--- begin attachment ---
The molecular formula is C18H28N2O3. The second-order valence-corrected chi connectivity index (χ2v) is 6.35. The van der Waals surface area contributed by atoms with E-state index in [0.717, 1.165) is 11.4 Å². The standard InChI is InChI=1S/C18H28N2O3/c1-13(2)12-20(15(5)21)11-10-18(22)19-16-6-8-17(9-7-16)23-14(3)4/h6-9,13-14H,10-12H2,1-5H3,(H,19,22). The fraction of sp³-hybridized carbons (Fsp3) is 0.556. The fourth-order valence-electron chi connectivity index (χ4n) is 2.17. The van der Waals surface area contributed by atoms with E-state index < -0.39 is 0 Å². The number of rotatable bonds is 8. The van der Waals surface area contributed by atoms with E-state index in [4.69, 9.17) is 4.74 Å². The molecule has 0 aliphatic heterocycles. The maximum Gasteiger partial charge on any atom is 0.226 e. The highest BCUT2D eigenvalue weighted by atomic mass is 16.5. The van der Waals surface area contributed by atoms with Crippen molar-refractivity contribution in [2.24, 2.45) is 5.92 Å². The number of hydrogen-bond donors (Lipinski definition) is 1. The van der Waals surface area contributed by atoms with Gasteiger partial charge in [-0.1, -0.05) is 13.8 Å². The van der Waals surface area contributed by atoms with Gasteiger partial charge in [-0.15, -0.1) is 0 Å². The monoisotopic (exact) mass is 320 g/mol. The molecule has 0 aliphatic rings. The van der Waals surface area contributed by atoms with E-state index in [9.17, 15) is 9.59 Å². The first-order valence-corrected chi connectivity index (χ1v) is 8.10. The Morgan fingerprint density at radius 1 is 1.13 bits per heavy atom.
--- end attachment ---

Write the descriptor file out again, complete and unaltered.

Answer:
The molecular formula is C18H28N2O3. The second-order valence-corrected chi connectivity index (χ2v) is 6.35. The van der Waals surface area contributed by atoms with E-state index in [0.717, 1.165) is 11.4 Å². The standard InChI is InChI=1S/C18H28N2O3/c1-13(2)12-20(15(5)21)11-10-18(22)19-16-6-8-17(9-7-16)23-14(3)4/h6-9,13-14H,10-12H2,1-5H3,(H,19,22). The fraction of sp³-hybridized carbons (Fsp3) is 0.556. The fourth-order valence-electron chi connectivity index (χ4n) is 2.17. The van der Waals surface area contributed by atoms with E-state index < -0.39 is 0 Å². The number of rotatable bonds is 8. The van der Waals surface area contributed by atoms with E-state index in [4.69, 9.17) is 4.74 Å². The molecule has 0 aliphatic heterocycles. The maximum Gasteiger partial charge on any atom is 0.226 e. The highest BCUT2D eigenvalue weighted by atomic mass is 16.5. The van der Waals surface area contributed by atoms with Crippen molar-refractivity contribution in [2.24, 2.45) is 5.92 Å². The number of hydrogen-bond donors (Lipinski definition) is 1. The van der Waals surface area contributed by atoms with Gasteiger partial charge in [-0.1, -0.05) is 13.8 Å². The van der Waals surface area contributed by atoms with Gasteiger partial charge in [-0.15, -0.1) is 0 Å². The monoisotopic (exact) mass is 320 g/mol. The molecule has 0 aliphatic rings. The van der Waals surface area contributed by atoms with E-state index in [9.17, 15) is 9.59 Å². The first-order valence-corrected chi connectivity index (χ1v) is 8.10. The Morgan fingerprint density at radius 1 is 1.13 bits per heavy atom.